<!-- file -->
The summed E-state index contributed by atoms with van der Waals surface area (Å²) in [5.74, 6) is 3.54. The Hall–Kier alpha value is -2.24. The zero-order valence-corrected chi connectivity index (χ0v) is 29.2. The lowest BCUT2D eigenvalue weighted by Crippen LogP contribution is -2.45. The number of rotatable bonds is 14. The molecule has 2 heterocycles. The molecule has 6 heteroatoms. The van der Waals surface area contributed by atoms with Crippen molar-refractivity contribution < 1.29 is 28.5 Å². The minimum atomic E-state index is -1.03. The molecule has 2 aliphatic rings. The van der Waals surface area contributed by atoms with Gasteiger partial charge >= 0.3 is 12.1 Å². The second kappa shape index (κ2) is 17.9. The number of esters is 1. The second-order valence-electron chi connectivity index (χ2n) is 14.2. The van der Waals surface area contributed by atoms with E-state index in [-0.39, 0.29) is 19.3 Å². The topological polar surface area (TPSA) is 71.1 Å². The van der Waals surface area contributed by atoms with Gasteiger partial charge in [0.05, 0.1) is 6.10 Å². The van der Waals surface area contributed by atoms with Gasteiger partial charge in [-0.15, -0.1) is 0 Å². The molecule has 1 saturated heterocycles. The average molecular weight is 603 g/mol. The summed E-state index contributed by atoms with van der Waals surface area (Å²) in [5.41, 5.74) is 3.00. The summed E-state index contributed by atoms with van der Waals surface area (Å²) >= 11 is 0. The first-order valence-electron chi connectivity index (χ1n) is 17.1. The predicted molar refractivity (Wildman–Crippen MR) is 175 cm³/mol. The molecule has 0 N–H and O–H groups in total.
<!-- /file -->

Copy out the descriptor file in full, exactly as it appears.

The summed E-state index contributed by atoms with van der Waals surface area (Å²) in [5.74, 6) is 3.54. The Hall–Kier alpha value is -2.24. The zero-order valence-corrected chi connectivity index (χ0v) is 29.2. The lowest BCUT2D eigenvalue weighted by Crippen LogP contribution is -2.45. The number of rotatable bonds is 14. The molecule has 2 heterocycles. The molecule has 6 heteroatoms. The van der Waals surface area contributed by atoms with Crippen molar-refractivity contribution < 1.29 is 28.5 Å². The minimum atomic E-state index is -1.03. The molecule has 2 aliphatic rings. The van der Waals surface area contributed by atoms with Gasteiger partial charge >= 0.3 is 12.1 Å². The second kappa shape index (κ2) is 17.9. The number of esters is 1. The second-order valence-electron chi connectivity index (χ2n) is 14.2. The van der Waals surface area contributed by atoms with E-state index in [-0.39, 0.29) is 19.3 Å². The topological polar surface area (TPSA) is 71.1 Å². The van der Waals surface area contributed by atoms with Gasteiger partial charge in [0.05, 0.1) is 6.10 Å². The van der Waals surface area contributed by atoms with Gasteiger partial charge in [-0.15, -0.1) is 0 Å². The molecule has 1 saturated heterocycles. The average molecular weight is 603 g/mol. The summed E-state index contributed by atoms with van der Waals surface area (Å²) in [5.41, 5.74) is 3.00. The summed E-state index contributed by atoms with van der Waals surface area (Å²) >= 11 is 0. The first-order valence-electron chi connectivity index (χ1n) is 17.1. The predicted molar refractivity (Wildman–Crippen MR) is 175 cm³/mol. The molecule has 0 N–H and O–H groups in total.